Germany’s anti-immigrant party denies reports co-leader planning to quit

Anti-immigration party AfD leader Petri during a news conference at the Bundespressekonferenz in Berlin

BERLIN (Reuters) – The co-leader of the anti-immigrant Alternative for Germany (AfD), Frauke Petry, is not considering quitting, her spokesman said on Thursday, after media reports suggested that she might just six months before a national election.

The AfD has seen its support tumble in recent months, due to party infighting, a big drop in the number of migrants arriving in Germany and a revival in the fortunes of the Social Democratic Party (SPD) under new leadership.

The latest Forsa and Allensbach polls show support for the AfD at 7 percent, its weakest level in those surveys since late 2015.

German newspaper Tagesspiegel cited Petry in its online edition on Thursday as saying: “For me, neither politics nor the AfD are without alternatives”.

It also reported the pregnant 41-year-old had said it made sense to re-think one’s life at certain points and then to adjust it.

“That’s the way I do it and still do after more than four years in the AfD, which has required a huge amount of energy and meant the end of a normal life,” Petry told the newspaper.

That prompted widespread speculation in the German media that Petry, seen as the face of the party, was planning to resign.

Her spokesman Oliver Lang denied the reports, saying: “That’s unfounded.”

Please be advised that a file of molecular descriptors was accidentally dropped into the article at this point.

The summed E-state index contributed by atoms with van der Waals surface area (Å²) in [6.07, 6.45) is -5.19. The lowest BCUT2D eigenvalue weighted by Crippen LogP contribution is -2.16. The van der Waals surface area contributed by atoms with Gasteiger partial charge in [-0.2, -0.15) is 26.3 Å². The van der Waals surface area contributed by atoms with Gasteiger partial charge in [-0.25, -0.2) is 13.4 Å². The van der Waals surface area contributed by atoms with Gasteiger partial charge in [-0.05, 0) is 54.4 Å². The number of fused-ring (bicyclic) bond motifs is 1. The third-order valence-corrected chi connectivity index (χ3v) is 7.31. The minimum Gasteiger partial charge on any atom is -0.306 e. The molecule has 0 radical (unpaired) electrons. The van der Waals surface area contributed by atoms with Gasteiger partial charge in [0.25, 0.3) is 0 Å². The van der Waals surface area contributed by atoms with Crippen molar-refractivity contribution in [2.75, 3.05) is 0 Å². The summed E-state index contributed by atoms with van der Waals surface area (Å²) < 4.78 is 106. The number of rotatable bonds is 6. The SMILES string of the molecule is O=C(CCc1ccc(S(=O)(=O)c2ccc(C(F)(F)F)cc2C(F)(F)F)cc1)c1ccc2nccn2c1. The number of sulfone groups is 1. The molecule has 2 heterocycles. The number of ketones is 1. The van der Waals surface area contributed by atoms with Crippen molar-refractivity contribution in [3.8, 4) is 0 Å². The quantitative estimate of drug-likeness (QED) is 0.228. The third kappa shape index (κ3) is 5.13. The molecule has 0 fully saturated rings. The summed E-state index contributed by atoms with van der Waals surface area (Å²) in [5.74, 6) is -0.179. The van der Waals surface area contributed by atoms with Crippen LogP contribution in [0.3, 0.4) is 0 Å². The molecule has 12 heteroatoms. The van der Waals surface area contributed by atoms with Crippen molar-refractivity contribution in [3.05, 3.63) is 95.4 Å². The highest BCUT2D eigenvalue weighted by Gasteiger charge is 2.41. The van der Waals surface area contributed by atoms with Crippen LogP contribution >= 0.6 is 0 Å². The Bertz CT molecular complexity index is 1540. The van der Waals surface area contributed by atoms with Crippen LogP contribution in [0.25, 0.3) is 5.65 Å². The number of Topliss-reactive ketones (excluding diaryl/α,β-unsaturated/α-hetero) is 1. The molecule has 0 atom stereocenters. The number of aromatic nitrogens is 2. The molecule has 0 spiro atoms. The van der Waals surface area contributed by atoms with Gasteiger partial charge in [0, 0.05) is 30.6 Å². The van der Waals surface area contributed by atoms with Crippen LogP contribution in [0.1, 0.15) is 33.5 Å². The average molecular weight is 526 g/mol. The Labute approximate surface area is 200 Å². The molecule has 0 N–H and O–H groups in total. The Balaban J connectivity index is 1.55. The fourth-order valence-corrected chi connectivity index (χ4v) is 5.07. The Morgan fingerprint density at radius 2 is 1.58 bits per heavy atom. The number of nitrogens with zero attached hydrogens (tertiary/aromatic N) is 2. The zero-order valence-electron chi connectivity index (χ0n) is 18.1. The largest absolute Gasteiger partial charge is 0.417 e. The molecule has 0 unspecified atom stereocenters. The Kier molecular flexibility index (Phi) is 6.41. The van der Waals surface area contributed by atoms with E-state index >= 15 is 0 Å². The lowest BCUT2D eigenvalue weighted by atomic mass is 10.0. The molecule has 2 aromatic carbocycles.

Petry has had a tough time recently – she was pictured crying at a regional AfD congress at the weekend, with media reports saying her tears were in response to strong criticism for her condemnation of AfD member Bjoern Hoecke, who has called Berlin’s Holocaust Memorial a “monument of shame”.

Petry and her supporters want Hoecke expelled from the party but other members have defended him. Two-thirds of the executive board voted in February to oust him and it is now up to a party arbitration body to decide whether to let that stand.

Petry was not able to prevent a Hoecke supporter from being chosen as the second candidate – after her – on the list for the state of Saxony, where she heads the AfD, for the Sept. 24 national election.

Germany has a mixed-member proportional voting system under which voters cast two ballots: one directly for a candidate in his or her constituency and the second for a party. Seats from the second vote are allocated from the parties’ lists.

Petry is said to want to be the party’s sole frontrunner at the national level for the election, rather than having a team of top candidates. But after an online members’ vote the party looks set to go into the election campaign with a team. A final decision on that is expected at an AfD congress in April.

(Reporting by Hans-Edzard Busemann; Writing by Michelle Martin; Editing by Gareth Jones)